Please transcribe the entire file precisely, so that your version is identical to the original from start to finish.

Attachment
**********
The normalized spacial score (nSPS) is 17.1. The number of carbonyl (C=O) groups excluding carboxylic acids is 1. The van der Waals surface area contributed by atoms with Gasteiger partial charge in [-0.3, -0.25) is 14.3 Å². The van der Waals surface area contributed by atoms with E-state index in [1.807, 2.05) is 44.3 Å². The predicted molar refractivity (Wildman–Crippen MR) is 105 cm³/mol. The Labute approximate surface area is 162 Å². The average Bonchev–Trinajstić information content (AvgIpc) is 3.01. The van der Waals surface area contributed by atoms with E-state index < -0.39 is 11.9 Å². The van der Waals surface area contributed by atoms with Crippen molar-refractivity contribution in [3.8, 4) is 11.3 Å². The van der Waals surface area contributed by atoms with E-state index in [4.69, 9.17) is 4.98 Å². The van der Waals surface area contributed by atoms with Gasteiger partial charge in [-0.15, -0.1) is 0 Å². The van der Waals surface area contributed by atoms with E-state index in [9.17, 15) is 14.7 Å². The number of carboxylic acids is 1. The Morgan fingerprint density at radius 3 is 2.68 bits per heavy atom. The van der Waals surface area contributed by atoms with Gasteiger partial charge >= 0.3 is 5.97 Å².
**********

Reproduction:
The normalized spacial score (nSPS) is 17.1. The number of carbonyl (C=O) groups excluding carboxylic acids is 1. The van der Waals surface area contributed by atoms with Gasteiger partial charge in [-0.3, -0.25) is 14.3 Å². The van der Waals surface area contributed by atoms with E-state index in [1.807, 2.05) is 44.3 Å². The predicted molar refractivity (Wildman–Crippen MR) is 105 cm³/mol. The Labute approximate surface area is 162 Å². The average Bonchev–Trinajstić information content (AvgIpc) is 3.01. The van der Waals surface area contributed by atoms with E-state index < -0.39 is 11.9 Å². The van der Waals surface area contributed by atoms with Crippen molar-refractivity contribution in [3.8, 4) is 11.3 Å². The van der Waals surface area contributed by atoms with E-state index in [4.69, 9.17) is 4.98 Å². The van der Waals surface area contributed by atoms with Gasteiger partial charge in [-0.15, -0.1) is 0 Å². The van der Waals surface area contributed by atoms with E-state index in [9.17, 15) is 14.7 Å². The number of carboxylic acids is 1. The Morgan fingerprint density at radius 3 is 2.68 bits per heavy atom. The van der Waals surface area contributed by atoms with Gasteiger partial charge >= 0.3 is 5.97 Å².